G3 Weekly—March 25, 2023

Ben Zeisloft

G3 Weekly 1920

Welcome to G3 Weekly—a summary of this week’s top news stories on Christianity and the public square.

This week, the state of Florida introduced possible new restrictions on the teaching of LGBTQ ideology from fourth grade through twelfth grade. Lawmakers in Israel proposed a bill that would have outlawed sharing the gospel, causing Prime Minister Benjamin Netanyahu to halt the legislation. Meanwhile, a high school assistant football coach fired for praying on the field with his students received a nearly $2 million settlement with his school district.

Florida Introduces Rule to Ban Most Sexualized Content for All Students

“Whoever causes one of these little ones who believe in me to sin, it would be better for him to have a great millstone fastened around his neck and to be drowned in the depth of the sea” (Matthew 18:6).

Officials in the Florida Department of Education introduced a rule that would partially expand a prohibition on classroom instruction about “sexual orientation” and “gender identity” through all thirteen years of government education.

The measure, however, allows such instruction if the material is “either expressly required by state academic standards” or is “part of a reproductive health course or health lesson for which a student’s parent has the option to have his or her student not attend.” Lawmakers also introduced a bill that would bar employees and students from being forced to reference another individual with their “preferred personal title or pronouns” unrelated to the individual’s sex.

The proposed rule comes one year after Florida Governor Ron DeSantis banned instruction about LGBTQ ideology for students between kindergarten and third grade. Disney denounced the legislation and subsequently lost trust among some conservative consumers.

Israeli Bill to Ban the Gospel Nixed by Netanyahu

“Let all the house of Israel therefore know for certain that God has made him both Lord and Christ, this Jesus whom you crucified” (Acts 2:36).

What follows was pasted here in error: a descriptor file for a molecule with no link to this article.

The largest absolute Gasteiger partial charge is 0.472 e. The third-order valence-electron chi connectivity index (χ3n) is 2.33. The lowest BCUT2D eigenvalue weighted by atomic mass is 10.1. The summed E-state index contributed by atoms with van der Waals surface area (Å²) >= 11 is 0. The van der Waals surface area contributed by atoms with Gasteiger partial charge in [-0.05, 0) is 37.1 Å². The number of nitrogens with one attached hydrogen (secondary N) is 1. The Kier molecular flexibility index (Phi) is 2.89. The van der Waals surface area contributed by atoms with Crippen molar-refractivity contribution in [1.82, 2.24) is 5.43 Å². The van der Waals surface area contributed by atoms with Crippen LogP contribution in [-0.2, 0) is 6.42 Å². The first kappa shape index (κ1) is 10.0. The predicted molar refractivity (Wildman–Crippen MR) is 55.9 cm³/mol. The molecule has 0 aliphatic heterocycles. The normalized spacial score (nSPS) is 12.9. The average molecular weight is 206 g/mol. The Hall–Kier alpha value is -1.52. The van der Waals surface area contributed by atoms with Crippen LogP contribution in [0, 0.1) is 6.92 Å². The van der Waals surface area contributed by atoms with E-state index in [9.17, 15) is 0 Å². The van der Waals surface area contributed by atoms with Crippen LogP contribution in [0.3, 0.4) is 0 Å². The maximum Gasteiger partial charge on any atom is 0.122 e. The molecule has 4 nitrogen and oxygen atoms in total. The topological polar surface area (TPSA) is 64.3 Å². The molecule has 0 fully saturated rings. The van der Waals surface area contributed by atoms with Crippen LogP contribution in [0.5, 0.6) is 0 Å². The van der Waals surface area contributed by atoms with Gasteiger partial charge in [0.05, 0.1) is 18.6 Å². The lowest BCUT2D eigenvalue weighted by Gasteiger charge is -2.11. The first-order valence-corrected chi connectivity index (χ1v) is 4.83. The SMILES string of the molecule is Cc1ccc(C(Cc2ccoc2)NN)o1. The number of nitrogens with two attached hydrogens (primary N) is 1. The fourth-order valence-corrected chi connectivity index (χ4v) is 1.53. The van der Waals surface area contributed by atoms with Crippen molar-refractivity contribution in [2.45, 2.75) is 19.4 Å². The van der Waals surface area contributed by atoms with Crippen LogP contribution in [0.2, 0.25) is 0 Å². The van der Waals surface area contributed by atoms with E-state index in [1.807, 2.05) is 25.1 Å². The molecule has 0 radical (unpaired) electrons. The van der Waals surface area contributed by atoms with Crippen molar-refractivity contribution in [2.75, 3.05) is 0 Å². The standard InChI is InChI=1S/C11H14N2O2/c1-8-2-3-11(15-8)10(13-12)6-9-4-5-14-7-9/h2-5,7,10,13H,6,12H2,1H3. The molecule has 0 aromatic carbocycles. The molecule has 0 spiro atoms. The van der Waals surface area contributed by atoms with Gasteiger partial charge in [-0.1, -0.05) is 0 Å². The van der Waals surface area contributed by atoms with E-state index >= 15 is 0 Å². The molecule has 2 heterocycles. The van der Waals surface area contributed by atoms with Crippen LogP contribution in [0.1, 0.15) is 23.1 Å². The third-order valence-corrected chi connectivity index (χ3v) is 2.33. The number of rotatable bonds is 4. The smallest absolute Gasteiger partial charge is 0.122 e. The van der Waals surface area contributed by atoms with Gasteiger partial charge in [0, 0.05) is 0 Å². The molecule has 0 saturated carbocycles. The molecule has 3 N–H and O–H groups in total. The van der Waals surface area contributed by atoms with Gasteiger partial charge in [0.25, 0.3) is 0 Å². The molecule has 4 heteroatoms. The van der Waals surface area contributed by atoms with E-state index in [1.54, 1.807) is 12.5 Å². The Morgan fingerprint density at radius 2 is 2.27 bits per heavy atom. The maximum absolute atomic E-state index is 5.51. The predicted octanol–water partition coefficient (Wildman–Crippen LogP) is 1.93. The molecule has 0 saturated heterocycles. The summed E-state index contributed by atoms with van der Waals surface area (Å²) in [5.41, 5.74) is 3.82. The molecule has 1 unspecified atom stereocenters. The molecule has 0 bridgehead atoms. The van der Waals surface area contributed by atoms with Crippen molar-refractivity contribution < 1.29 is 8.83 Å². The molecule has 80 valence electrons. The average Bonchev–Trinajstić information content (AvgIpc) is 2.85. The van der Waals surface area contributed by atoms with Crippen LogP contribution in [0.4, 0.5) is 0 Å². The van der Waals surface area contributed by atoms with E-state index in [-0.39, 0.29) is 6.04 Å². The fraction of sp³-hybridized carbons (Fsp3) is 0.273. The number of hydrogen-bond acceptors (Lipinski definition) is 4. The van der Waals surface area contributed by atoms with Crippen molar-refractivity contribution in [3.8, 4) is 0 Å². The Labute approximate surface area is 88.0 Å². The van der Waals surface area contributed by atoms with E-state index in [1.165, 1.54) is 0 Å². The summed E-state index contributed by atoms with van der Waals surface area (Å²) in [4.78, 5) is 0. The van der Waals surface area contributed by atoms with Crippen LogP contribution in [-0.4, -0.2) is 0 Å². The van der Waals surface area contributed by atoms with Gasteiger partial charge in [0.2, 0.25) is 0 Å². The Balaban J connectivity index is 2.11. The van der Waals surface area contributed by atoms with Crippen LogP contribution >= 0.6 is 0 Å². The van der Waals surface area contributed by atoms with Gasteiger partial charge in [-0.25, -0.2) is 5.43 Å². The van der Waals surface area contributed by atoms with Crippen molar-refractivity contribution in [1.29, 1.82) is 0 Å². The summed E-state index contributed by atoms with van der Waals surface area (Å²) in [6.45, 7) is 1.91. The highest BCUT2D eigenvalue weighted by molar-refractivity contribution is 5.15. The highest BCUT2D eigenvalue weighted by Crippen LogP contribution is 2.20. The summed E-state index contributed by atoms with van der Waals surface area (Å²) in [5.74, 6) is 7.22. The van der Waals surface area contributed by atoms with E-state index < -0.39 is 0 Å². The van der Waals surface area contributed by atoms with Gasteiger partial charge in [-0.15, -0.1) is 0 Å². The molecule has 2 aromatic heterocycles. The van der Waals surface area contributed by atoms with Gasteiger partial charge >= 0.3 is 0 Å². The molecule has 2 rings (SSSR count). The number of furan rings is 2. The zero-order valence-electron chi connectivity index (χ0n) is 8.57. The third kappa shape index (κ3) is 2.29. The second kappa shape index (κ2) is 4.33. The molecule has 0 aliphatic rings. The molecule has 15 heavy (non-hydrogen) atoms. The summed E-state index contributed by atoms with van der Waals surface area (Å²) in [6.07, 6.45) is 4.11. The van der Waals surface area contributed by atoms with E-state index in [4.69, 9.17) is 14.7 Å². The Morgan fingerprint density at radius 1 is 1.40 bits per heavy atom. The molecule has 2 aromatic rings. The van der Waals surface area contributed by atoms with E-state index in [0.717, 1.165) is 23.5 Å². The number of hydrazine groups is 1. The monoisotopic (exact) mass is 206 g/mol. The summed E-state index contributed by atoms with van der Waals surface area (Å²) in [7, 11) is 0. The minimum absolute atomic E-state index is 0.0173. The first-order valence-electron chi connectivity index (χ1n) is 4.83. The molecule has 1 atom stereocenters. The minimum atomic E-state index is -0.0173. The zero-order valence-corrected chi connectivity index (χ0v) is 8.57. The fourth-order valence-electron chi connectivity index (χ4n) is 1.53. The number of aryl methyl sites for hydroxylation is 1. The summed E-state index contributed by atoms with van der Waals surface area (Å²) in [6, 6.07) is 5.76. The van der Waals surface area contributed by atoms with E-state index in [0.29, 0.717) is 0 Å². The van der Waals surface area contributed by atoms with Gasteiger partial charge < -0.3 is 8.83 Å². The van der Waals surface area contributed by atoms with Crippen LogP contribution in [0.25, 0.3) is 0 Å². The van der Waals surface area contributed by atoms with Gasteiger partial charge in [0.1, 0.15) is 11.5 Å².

Israeli Prime Minister Benjamin Netanyahu halted a bill that would have imprisoned Christians who attempt to share the gospel of Jesus Christ.

Two ultra-Orthodox Jewish members of the Israeli Parliament, also known as the Knesset, who are members of Netanyahu’s coalition offered legislation that would have punished evangelists with one year in prison, as well as two years in prison should they attempt to convert minors. 

Netanyahu disapproved of the legislation as the proposal made headlines in the United States. “We will not advance any law against the Christian community,” he said on social media.

The population of Israel is 41% Jewish and 17% Muslim even as less than 1% of residents identify as evangelical Christians, according to data from HeartCry Missionary Society, which describes the professing church in the nation as “complicated by the unending barrage of religious noise and confusion produced by the convergence of every creed under Christendom.”

Football Coach Wins Enormous Settlement after First Amendment Case

“I have been young, and now am old, yet I have not seen the righteous forsaken” (Psalm 37:25).

Joseph Kennedy, an assistant high school football coach in Washington state who was fired for praying on the field with students, was reinstated to his old position and received a nearly $2 million settlement to resolve his legal fees.

Kennedy had prayed after every football game in 2008, the start of his employment at Bremerton School District, and 2015, the year in which a school administrator confronted him in response to an opposing team’s complaint about his practice. Kennedy was placed on leave and his case reached the Supreme Court, where Justices granted him a favorable verdict.

“Respect for religious expressions is indispensable to life in a free and diverse republic,” Justice Neil Gorsuch said in his majority opinion. “Here, a government entity sought to punish an individual for engaging in a personal religious observance, based on a mistaken view that it has a duty to suppress religious observances even as it allows comparable secular speech. The Constitution neither mandates nor tolerates that kind of discrimination.”

Bremerton School District promised to operate in accordance with the Supreme Court decision even as board members said they “look forward to moving past the distraction” of the case.

Print Friendly, PDF & Email
Author G3 Weekly 1920

Ben Zeisloft

Ben Zeisloft is the editor of The Sentinel and a former staff writer for The Daily Wire. He and his wife, Neilee, are members at Tenth Presbyterian Church in Philadelphia.